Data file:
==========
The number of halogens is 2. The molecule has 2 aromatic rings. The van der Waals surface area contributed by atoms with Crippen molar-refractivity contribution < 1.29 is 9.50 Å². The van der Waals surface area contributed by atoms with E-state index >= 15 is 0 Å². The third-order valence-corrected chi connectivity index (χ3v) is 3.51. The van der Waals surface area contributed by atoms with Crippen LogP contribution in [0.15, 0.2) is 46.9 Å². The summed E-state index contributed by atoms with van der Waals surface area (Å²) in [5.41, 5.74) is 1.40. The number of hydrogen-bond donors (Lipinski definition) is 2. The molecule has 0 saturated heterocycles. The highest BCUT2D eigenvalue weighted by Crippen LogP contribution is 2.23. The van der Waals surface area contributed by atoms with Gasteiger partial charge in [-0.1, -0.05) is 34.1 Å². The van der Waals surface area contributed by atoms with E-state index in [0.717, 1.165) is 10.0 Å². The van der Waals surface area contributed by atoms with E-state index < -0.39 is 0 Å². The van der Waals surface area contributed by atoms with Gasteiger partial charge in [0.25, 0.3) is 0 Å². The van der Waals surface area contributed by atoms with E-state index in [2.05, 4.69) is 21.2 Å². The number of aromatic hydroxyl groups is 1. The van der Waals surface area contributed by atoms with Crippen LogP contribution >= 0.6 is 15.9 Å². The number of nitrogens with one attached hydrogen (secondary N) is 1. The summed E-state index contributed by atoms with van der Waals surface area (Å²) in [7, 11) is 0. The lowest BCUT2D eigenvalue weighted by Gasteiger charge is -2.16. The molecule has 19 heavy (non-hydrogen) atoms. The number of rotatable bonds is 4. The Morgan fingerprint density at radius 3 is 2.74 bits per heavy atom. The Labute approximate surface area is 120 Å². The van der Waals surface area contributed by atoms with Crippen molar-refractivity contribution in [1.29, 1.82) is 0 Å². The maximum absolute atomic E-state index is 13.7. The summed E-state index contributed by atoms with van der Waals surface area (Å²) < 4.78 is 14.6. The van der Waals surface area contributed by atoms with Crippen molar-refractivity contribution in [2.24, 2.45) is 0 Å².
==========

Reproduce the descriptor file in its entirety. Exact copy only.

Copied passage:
The number of halogens is 2. The molecule has 2 aromatic rings. The van der Waals surface area contributed by atoms with Crippen molar-refractivity contribution < 1.29 is 9.50 Å². The van der Waals surface area contributed by atoms with E-state index >= 15 is 0 Å². The third-order valence-corrected chi connectivity index (χ3v) is 3.51. The van der Waals surface area contributed by atoms with Crippen LogP contribution in [0.15, 0.2) is 46.9 Å². The summed E-state index contributed by atoms with van der Waals surface area (Å²) in [5.41, 5.74) is 1.40. The number of hydrogen-bond donors (Lipinski definition) is 2. The molecule has 0 saturated heterocycles. The highest BCUT2D eigenvalue weighted by Crippen LogP contribution is 2.23. The van der Waals surface area contributed by atoms with Gasteiger partial charge in [-0.1, -0.05) is 34.1 Å². The van der Waals surface area contributed by atoms with E-state index in [0.717, 1.165) is 10.0 Å². The van der Waals surface area contributed by atoms with E-state index < -0.39 is 0 Å². The van der Waals surface area contributed by atoms with Gasteiger partial charge in [0.25, 0.3) is 0 Å². The van der Waals surface area contributed by atoms with E-state index in [2.05, 4.69) is 21.2 Å². The number of aromatic hydroxyl groups is 1. The van der Waals surface area contributed by atoms with Crippen LogP contribution >= 0.6 is 15.9 Å². The number of nitrogens with one attached hydrogen (secondary N) is 1. The summed E-state index contributed by atoms with van der Waals surface area (Å²) in [7, 11) is 0. The lowest BCUT2D eigenvalue weighted by Gasteiger charge is -2.16. The molecule has 19 heavy (non-hydrogen) atoms. The number of rotatable bonds is 4. The Morgan fingerprint density at radius 3 is 2.74 bits per heavy atom. The Labute approximate surface area is 120 Å². The van der Waals surface area contributed by atoms with Crippen molar-refractivity contribution in [1.29, 1.82) is 0 Å². The maximum absolute atomic E-state index is 13.7. The summed E-state index contributed by atoms with van der Waals surface area (Å²) < 4.78 is 14.6. The van der Waals surface area contributed by atoms with Crippen molar-refractivity contribution in [2.24, 2.45) is 0 Å².